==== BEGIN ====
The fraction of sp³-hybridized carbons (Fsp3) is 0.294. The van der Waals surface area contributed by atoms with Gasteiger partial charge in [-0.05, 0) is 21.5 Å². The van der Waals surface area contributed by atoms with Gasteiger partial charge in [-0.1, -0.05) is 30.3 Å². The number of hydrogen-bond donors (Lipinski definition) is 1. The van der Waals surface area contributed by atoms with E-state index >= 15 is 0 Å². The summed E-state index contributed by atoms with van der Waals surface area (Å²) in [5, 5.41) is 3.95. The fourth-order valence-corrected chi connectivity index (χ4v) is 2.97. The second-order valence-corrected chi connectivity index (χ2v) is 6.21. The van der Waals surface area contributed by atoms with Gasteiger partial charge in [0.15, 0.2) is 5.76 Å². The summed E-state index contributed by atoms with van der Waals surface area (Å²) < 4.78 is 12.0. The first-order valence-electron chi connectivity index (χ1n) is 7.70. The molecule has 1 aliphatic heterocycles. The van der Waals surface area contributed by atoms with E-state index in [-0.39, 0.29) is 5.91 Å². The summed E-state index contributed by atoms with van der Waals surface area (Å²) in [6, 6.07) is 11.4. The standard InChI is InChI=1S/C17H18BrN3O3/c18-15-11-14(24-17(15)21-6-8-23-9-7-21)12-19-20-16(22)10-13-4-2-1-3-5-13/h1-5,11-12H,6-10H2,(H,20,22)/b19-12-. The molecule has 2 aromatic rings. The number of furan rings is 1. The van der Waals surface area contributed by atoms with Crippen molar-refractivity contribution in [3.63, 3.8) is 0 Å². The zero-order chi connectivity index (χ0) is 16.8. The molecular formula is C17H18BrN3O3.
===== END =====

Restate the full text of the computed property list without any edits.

The fraction of sp³-hybridized carbons (Fsp3) is 0.294. The van der Waals surface area contributed by atoms with Gasteiger partial charge in [-0.05, 0) is 21.5 Å². The van der Waals surface area contributed by atoms with Gasteiger partial charge in [-0.1, -0.05) is 30.3 Å². The number of hydrogen-bond donors (Lipinski definition) is 1. The van der Waals surface area contributed by atoms with E-state index >= 15 is 0 Å². The summed E-state index contributed by atoms with van der Waals surface area (Å²) in [5, 5.41) is 3.95. The fourth-order valence-corrected chi connectivity index (χ4v) is 2.97. The second-order valence-corrected chi connectivity index (χ2v) is 6.21. The van der Waals surface area contributed by atoms with Gasteiger partial charge in [0.15, 0.2) is 5.76 Å². The summed E-state index contributed by atoms with van der Waals surface area (Å²) < 4.78 is 12.0. The first-order valence-electron chi connectivity index (χ1n) is 7.70. The molecule has 1 aliphatic heterocycles. The van der Waals surface area contributed by atoms with E-state index in [-0.39, 0.29) is 5.91 Å². The summed E-state index contributed by atoms with van der Waals surface area (Å²) in [6, 6.07) is 11.4. The standard InChI is InChI=1S/C17H18BrN3O3/c18-15-11-14(24-17(15)21-6-8-23-9-7-21)12-19-20-16(22)10-13-4-2-1-3-5-13/h1-5,11-12H,6-10H2,(H,20,22)/b19-12-. The molecule has 2 aromatic rings. The number of furan rings is 1. The van der Waals surface area contributed by atoms with Crippen molar-refractivity contribution in [3.63, 3.8) is 0 Å². The zero-order chi connectivity index (χ0) is 16.8. The molecular formula is C17H18BrN3O3.